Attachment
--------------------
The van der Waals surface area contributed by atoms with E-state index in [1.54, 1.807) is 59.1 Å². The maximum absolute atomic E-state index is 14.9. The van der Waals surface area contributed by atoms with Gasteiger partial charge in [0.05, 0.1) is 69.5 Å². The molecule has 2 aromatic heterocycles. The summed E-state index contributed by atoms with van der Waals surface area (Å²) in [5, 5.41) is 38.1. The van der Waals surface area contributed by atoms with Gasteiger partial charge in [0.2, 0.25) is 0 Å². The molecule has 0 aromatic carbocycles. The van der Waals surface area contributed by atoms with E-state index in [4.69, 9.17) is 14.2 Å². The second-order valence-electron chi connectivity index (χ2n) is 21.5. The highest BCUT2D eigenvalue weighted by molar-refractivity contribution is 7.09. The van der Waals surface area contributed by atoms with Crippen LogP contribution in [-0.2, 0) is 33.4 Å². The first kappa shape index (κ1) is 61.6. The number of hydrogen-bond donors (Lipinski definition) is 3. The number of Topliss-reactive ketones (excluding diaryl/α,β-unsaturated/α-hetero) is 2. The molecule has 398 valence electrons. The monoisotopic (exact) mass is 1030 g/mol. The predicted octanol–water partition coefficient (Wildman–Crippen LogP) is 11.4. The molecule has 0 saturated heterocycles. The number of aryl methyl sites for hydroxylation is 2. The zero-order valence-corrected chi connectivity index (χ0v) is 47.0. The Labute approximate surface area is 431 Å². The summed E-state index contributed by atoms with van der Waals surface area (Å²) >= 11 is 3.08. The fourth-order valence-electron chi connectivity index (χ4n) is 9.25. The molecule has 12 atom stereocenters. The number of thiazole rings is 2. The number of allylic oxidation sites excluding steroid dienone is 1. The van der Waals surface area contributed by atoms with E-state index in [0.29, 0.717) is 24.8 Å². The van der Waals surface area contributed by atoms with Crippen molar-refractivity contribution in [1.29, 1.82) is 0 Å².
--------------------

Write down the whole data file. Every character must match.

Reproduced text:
The van der Waals surface area contributed by atoms with E-state index in [1.54, 1.807) is 59.1 Å². The maximum absolute atomic E-state index is 14.9. The van der Waals surface area contributed by atoms with Gasteiger partial charge in [0.05, 0.1) is 69.5 Å². The molecule has 2 aromatic heterocycles. The summed E-state index contributed by atoms with van der Waals surface area (Å²) in [5, 5.41) is 38.1. The van der Waals surface area contributed by atoms with Gasteiger partial charge in [0.2, 0.25) is 0 Å². The molecule has 0 aromatic carbocycles. The van der Waals surface area contributed by atoms with E-state index in [4.69, 9.17) is 14.2 Å². The second-order valence-electron chi connectivity index (χ2n) is 21.5. The highest BCUT2D eigenvalue weighted by molar-refractivity contribution is 7.09. The van der Waals surface area contributed by atoms with Crippen LogP contribution in [-0.2, 0) is 33.4 Å². The first kappa shape index (κ1) is 61.6. The number of hydrogen-bond donors (Lipinski definition) is 3. The number of Topliss-reactive ketones (excluding diaryl/α,β-unsaturated/α-hetero) is 2. The molecule has 398 valence electrons. The monoisotopic (exact) mass is 1030 g/mol. The predicted octanol–water partition coefficient (Wildman–Crippen LogP) is 11.4. The molecule has 0 saturated heterocycles. The number of aryl methyl sites for hydroxylation is 2. The zero-order valence-corrected chi connectivity index (χ0v) is 47.0. The Labute approximate surface area is 431 Å². The summed E-state index contributed by atoms with van der Waals surface area (Å²) >= 11 is 3.08. The fourth-order valence-electron chi connectivity index (χ4n) is 9.25. The molecule has 12 atom stereocenters. The number of thiazole rings is 2. The number of allylic oxidation sites excluding steroid dienone is 1. The van der Waals surface area contributed by atoms with E-state index in [0.29, 0.717) is 24.8 Å². The van der Waals surface area contributed by atoms with Crippen molar-refractivity contribution in [1.29, 1.82) is 0 Å².